The NFL combine is a wondrous place. Vince Young’s terrible wonderlic score made him an object of ridicule, while Chris Johnson’s  ridiculous 40-yard dash time foreshadowed things to come.

In best case scenarios, players who were afterthoughts before the combine make themselves a lot of money thanks to their performance. Stephen Hill will be one of those guys. Already known as a burner with above average blocking skills, Hill showed scouts he was capable of running routes that Georgia Tech’s option offense didn’t call for. His performance at the combine and Georgia Tech’s pro day has placed Hill amongst Kendall Wright, Michael Floyd and Reuben Randle in the second tier of Wide Receivers behind Justin Blackmon.

Vitals

Height: 6’4

Weight: 215 pounds

Class: Junior

Born: April 25, 1991

Combine Numbers

40-yard dash: 4.36

Vertical jump: 39.5 inch

Broad jump: 133 inch

Bench Press: 14 reps at 225 pounds

Three cone drill: 6.88

20-yard shuttle: 4.48

60-yard TD shuttle: 11.43

Arm length: 33 3/8 inches

Hands: 9 3/8 inches

College Stats

2011: 13 GP 28 REC 820 Yards, 29.3 YPC 5 Touchdowns

2010: 12 GP 15 REC  291 Yards 19.4 YPC 3 Touchdowns

2009: 13 GP 6 REC  137 Yards 22.8 YPC 1 Touchdowns

What the experts say

National Football Post

Has a unique skill set, can pluck off his frame, track the football and is the next big time talent from the Georgia Tech program. Is going to need some time to develop, but can come in and track football vertically early on. Has a lot of upside to his game and skill set says he’s an NFL starter.

 Tony Pauline

Hill was flawless during pass-catching drills, running clean routes and doing an exceptional job catching the ball. The buzz continues to build around Hill, as several NFL decision-makers, as well as directors of college scouting for teams around the league, openly stated this morning that he ranks as a first-round choice and should be off the board by pick 25.

Walter Football

After Calvin Johnson and Demaryius Thomas, Hill is the latest in a line of Yellow Jackets receivers who are big, fast playmakers who were underutilized at Georgia Tech. He is a raw receiver with big upside and a high ceiling. Hill has big size but also is very fast. At the pro level, he will need some development, but could turn into a steal.

Mike Mayock

“Stephen Hill killed it. I had a bunch of scouts tell me before the combine this kid might blow the roof off of it and he did. The tough thing with Stephen Hill is coming out of that option offense, he’s hard to evaluate … From a football perspective, every team in the league has a lot of homework to do. He’s a hard guy to figure out, just like Demaryius Thomas was because you don’t see real routes; all you see are verticals, crosses and play-action and jump balls. You have to do your homework on this kid and he’s kind of pushed himself right up in the forefront of this wide receivers class.”

Rob Rang

As a wide receiver, Hill was mostly asked to run straight or slant deep go routes. None of his QBs at Georgia Tech were strong armed and, hence, such passes were floated to Hill, many times with a lot of defenders around. Hill was not asked to run a lot of choppy routes, and does not have elite turning ability. Hill demonstrated mostly exceptional ball skills, but will also drop an easy pass now and then.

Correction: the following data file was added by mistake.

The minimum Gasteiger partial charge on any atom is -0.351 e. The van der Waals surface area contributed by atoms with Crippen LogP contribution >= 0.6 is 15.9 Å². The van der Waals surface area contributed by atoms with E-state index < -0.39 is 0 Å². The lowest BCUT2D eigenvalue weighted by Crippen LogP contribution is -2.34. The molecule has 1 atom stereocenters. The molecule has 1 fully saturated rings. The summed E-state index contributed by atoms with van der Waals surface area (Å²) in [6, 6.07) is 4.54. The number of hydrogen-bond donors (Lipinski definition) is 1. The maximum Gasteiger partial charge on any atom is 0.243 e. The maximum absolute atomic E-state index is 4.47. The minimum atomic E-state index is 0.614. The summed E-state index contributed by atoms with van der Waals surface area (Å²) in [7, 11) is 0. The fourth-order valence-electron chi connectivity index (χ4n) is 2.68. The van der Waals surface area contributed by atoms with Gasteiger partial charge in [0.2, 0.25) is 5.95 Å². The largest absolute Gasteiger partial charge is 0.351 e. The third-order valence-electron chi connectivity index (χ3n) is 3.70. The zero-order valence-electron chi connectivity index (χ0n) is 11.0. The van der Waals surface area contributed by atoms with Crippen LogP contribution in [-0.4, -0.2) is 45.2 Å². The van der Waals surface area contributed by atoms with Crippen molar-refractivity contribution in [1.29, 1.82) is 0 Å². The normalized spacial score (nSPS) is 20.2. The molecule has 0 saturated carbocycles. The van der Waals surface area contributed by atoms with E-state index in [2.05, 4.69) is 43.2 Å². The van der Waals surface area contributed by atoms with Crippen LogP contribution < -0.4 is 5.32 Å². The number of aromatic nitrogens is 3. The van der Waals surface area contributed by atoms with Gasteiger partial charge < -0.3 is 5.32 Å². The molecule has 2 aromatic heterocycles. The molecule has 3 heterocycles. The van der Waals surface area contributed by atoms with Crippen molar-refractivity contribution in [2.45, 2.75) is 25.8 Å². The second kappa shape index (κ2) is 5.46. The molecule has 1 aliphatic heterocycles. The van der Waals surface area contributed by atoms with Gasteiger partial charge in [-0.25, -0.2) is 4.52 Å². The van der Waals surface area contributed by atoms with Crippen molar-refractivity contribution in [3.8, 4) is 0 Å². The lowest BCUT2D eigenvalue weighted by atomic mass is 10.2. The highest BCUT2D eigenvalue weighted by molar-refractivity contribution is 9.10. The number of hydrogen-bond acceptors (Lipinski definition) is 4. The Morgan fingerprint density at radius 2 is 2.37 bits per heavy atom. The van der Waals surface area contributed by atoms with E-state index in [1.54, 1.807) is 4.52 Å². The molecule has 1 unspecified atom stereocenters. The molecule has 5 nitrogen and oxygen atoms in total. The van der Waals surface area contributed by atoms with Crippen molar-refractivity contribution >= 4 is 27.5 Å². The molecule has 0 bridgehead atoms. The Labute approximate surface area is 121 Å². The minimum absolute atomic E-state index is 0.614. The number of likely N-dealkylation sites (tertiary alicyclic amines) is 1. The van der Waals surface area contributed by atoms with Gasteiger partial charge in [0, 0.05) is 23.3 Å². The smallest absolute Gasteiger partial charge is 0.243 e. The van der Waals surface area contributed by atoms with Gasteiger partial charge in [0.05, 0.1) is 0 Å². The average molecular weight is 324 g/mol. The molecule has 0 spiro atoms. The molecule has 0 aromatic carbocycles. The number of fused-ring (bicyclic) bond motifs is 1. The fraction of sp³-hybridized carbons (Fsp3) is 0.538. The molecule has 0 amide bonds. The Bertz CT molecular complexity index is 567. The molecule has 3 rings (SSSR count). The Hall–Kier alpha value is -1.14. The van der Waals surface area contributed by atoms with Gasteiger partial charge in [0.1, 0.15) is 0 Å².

Todd McShay

This is a bit high for a raw prospect like Hill, but with the Patriots and so many other teams looking for size and the ability to stretch the field it won’t surprise me to see him off the board this early. Hill (6-4, 215) showed flashes of his big-play ability in 2011 (28 catches, 820 yards), and he had one of the best combine workouts I’ve ever seen from a wide receiver.

Mel Kiper Jr.

Hill set Indy ablaze, going sub-4.4 in the 40 while measuring 6-foot-4. San Francisco, meet the deep threat you’ve been looking for. It’s no secret the 49ers need more out of their wide receivers, and Hill brings a new aspect to the table, with elite size and track speed to stretch defenses both for himself, and to open up things underneath. He’ll need an adjustment period as he gets used to a more conventional offense, but some team is going to fall in love with the measurables.

Len Pasquarelli

It’s felt at this point that Hill is a tad better route-runner than was Thomas coming out of college, but that the latter might have been a little more physical.But scouts feel that Hill has similar characteristics to Thomas, who torched the Pittsburgh secondary in Denver’s playoff victory two months ago, and want to do a lot more research.”The size and speed, obviously, are there,” agreed one NFC scout. “But, outside of ordering up the tape, you don’t want to fall all over yourself yet.”

Hill’s lack of college production can be explained by Paul Johnson’s system and Georgia Tech’s lack of a traditional pocket passer. While Hill considers Calvin “Megatron” Johnson his idol, comparisons to another former Yellow Jacket, Demaryius Thomas, seem more accurate.

Like Wright, teams in the bottom third of the first round – including Denver, Houston and New York – will be the likely landing spot for Hill.

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